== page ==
We collected prospective data in Tuscaloosa from March 1993 through May 1996, at four public and private clinics serving persons of various socioeconomic levels. All eligible women were interviewed within the first 14 weeks of pregnancy and again at or after the 28th week. Eligibility criteria eliminated high risk patients by selecting only patients: between the ages 20 and 34, receiving early prenatal care, and free of chronic hypertension, chronic diabetes mellitus, cardiopathy, actively-treated epilepsy or thyroid disease. Response rate was 66%.
In-depth private interviews of 30 to 60 minutes were conducted at the clinics by trained interviewers, including the authors. We translated questions to below the 8th grade reading level to preclude comprehension problems. The interview schedule addressed demographics, social support, relationships, stressful life events, pregnancy history, illegal substance use, income, work schedule, job history, and job conditions.
Of the 557 patients who completed the first interview, 500 delivered a viable singleton infant. Three patients were lost to follow-up, two were missing data on job conditions, and four were omitted because of genetic abnormalities in offspring. Women of other ethnicities were excluded from analyses (N = 11), resulting in a total sample of 480 cases.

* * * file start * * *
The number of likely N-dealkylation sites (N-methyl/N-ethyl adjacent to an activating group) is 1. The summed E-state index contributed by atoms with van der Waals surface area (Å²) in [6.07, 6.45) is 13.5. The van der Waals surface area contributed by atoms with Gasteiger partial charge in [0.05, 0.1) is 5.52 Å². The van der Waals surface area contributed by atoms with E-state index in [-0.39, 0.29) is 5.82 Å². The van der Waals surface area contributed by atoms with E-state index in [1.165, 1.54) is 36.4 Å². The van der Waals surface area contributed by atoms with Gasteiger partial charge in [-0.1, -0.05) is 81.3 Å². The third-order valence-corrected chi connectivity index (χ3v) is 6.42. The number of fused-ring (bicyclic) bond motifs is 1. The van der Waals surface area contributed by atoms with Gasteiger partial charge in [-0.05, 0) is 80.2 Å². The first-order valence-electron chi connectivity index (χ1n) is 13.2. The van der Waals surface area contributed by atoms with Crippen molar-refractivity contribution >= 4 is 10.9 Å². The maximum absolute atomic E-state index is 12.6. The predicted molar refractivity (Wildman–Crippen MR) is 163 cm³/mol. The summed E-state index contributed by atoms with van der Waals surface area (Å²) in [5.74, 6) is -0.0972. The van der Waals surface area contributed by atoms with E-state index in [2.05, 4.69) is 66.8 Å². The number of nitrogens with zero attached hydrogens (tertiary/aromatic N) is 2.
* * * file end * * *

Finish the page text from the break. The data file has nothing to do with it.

Job Status and Job Strain
Following Karasek, we tested the hypothesis that women experiencing job strain would deliver lower birth weight babies. All women, employed or not, were selected into the study. Employment was defined as working for 8+ hours a week for more than 2 weeks during the first trimester.
We based the job strain questions on the original Karasek 13 questionnaire. Two represented psychosocial demand (At your job, are you always on the move? Does the work you do on the job cause you to worry a lot?) and four represented the control dimension (Can you make a 10-minute personal phone call whenever you wish? Can you receive a personal visitor for 10 minutes? Can you leave work and return later during work hours? Must you ask for permission first before you leave?). Women with 1 or more Job Demands were scored as high, those with 2 or fewer Job Controls as low, and those with high demands and low controls as having Job Strain.
We measuredphysical job demands (present/absent) by a six-point scale: work that was (a) physically difficult or that (b) caused sore muscles, a job environment involving (c) offensive odors, (d) a high noise level, or (e) chemicals, and (f) standing for ≥6 hours/day. The scale was then dichotomized with two or more physical demands coded as high (0 = low, 1 = high). While physical demands had no direct effect on birth weight before the entry of job strain into the model, it was included in the regression model for its possible protective effect. 5